It's the birthday of the second editor of The New Yorker magazine, William Shawn, born in Chicago, Illinois (1907). Very little is known about his childhood, because he almost never talked about himself to anyone, including his family. He started working as a newspaper reporter for the Las Vegas Optic and eventually got a job writing for the "Talk of the Town" section of The New Yorker magazine. He liked the fact that The New Yorker did not print his name next to the short pieces he wrote. He always enjoyed being anonymous. He hated to be photographed, he didn't give interviews, and even after he became editor of The New Yorker, he never once gave a speech in public.

For its first twenty-five years, The New Yorker was best known for its lighthearted humor. When Shawn took over as editor from Harold Ross in 1952, he made the magazine much more serious and intellectual. He encouraged journalists to use literary techniques in their reporting, and he was extraordinarily generous toward writers with the amount of time they had to write and the amount of space he would give them in the magazine. He was shy and polite and even people who had known him for years still called him "Mr. Shawn."


It was about 4:00 in the morning on this day in 1888 when a constable on patrol in London's Whitechapel slum found the body of a woman named Mary Ann Nichols near a slaughterhouse. She was the first victim of the most famous murderer in the history of true crime literature, a man who became known as "Jack the Ripper."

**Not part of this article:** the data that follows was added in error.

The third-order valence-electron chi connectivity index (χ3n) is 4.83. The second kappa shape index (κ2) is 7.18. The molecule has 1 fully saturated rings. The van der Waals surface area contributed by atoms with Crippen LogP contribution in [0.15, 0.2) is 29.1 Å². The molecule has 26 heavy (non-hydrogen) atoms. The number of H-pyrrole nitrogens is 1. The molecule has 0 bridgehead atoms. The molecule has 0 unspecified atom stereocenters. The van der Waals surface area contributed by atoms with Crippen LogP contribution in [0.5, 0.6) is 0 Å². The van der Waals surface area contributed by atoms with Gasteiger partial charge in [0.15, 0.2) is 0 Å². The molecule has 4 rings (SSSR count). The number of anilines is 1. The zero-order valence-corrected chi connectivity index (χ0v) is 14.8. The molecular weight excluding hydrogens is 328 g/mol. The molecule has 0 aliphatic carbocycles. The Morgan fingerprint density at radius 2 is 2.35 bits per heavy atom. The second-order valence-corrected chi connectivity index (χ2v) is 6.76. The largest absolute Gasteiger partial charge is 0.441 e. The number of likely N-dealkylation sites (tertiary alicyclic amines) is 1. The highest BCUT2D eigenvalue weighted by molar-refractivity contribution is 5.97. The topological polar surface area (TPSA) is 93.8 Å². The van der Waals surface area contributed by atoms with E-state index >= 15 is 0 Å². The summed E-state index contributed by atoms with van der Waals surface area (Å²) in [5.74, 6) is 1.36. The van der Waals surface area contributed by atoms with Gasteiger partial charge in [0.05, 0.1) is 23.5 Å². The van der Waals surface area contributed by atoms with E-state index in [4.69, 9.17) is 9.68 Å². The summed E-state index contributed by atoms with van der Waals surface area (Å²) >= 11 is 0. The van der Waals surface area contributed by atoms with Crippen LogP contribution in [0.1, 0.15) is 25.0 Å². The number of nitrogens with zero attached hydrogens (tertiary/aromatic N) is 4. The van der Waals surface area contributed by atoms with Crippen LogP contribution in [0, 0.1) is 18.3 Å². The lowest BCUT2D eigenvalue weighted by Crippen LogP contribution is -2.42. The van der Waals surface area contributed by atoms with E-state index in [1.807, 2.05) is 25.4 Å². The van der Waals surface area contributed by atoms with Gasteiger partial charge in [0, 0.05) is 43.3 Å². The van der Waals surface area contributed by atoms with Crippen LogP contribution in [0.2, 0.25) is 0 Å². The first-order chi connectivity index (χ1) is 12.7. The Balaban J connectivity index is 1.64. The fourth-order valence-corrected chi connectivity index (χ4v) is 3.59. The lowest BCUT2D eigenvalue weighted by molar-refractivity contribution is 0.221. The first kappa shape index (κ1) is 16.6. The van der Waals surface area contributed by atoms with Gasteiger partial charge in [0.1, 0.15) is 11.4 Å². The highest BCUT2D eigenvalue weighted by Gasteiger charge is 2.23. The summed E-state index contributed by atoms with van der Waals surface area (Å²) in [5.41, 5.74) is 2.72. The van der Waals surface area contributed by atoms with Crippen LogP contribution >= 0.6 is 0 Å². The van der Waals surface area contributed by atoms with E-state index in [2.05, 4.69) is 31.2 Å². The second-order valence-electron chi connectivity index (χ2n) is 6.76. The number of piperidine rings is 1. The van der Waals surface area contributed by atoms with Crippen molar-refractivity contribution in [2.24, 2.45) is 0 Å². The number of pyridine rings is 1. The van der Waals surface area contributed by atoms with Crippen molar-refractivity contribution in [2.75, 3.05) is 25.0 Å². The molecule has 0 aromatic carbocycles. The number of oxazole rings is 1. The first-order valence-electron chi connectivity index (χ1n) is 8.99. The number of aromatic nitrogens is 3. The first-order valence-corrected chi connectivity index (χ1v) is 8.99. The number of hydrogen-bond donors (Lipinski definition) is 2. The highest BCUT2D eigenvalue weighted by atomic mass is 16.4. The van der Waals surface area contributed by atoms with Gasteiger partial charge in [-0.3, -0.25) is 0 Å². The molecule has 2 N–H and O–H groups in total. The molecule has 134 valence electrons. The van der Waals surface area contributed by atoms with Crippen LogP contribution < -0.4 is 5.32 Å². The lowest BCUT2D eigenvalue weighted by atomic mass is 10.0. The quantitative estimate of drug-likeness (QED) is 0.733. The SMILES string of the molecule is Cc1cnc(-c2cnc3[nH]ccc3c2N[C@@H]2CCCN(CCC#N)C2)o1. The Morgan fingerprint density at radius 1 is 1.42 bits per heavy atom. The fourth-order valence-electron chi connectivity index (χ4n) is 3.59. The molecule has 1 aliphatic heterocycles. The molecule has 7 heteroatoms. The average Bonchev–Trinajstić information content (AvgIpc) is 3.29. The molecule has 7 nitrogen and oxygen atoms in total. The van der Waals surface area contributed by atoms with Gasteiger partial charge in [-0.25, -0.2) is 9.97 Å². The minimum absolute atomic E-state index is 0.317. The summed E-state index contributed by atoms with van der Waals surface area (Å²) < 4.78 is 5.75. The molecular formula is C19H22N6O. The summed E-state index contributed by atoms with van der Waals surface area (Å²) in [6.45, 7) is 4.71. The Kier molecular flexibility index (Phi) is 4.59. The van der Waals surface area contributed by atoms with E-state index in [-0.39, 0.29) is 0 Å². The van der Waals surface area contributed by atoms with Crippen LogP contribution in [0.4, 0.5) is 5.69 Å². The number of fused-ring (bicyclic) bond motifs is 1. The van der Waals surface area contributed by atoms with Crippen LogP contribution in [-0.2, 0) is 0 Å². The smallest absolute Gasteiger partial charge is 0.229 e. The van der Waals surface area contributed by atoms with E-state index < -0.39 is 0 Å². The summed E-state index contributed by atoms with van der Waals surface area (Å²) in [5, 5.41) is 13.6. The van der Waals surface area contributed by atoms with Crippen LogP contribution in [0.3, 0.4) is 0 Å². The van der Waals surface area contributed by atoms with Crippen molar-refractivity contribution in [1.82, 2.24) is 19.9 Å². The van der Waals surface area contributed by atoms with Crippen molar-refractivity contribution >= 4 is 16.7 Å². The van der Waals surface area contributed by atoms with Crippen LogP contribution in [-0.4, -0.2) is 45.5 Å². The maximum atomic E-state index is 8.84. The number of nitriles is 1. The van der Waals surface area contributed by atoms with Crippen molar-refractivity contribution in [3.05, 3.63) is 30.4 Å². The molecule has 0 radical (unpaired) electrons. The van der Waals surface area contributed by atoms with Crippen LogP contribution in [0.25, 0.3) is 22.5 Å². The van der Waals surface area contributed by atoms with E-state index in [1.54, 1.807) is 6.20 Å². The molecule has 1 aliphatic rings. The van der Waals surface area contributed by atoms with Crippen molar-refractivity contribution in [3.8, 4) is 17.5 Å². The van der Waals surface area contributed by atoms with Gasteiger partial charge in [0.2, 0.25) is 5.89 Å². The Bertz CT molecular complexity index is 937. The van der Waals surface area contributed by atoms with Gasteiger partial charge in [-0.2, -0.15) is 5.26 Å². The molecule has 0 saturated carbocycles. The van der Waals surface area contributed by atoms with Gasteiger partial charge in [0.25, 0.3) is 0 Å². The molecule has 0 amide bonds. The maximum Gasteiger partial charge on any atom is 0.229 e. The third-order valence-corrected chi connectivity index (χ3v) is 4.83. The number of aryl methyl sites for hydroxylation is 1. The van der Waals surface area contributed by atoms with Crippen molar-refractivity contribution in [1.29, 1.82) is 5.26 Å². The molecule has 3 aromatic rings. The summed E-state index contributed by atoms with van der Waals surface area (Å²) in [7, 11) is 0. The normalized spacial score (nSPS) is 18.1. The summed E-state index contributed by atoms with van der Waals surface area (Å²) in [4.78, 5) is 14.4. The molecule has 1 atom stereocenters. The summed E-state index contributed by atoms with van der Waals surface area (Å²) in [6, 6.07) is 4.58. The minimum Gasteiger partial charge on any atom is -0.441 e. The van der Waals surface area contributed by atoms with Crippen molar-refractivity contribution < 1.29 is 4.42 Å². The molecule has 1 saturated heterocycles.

The police generally didn't pay attention to crimes committed in the East End, but the murder of Mary Ann Nichols was excessively brutal. Even at a time of Victorian repression, the London newspapers covered the story in all its lurid detail, and the story was picked up and embellished upon in newspapers around the world.

Four more prostitutes were murdered that autumn: Annie Chapman, Elizabeth Stride, Catherine Eddowes, and Mary Kelly. The London police arrested dozens of beggars and immigrants, but none was found guilty. A man who claimed to be the murderer wrote a series of letters to a newspaper in red ink, and he signed them Jack the Ripper. The name stuck, but experts don't believe that the letters were written by the actual murderer.

After the last murder on November 9, 1888, the murders simply stopped. No one ever came forward who had witnessed the killings or who knew anything about the killer. The fact that the crime went unsolved made Jack the Ripper into a kind of mythic super-villain, but the problem was that forensic science hadn't been invented yet. There was no fingerprinting or blood analysis to help the police find the killer.

It is estimated that there have been more books written about Jack the Ripper than all the American Presidents combined. A quarterly magazine, Ripperana, was launched in 1992 as an open forum for debate among Ripperologists. Suspects have included everyone from slaughterhouse workers to doctors to Queen Victoria's eldest grandson, Prince Albert. Jack the Ripper's identity remains a mystery.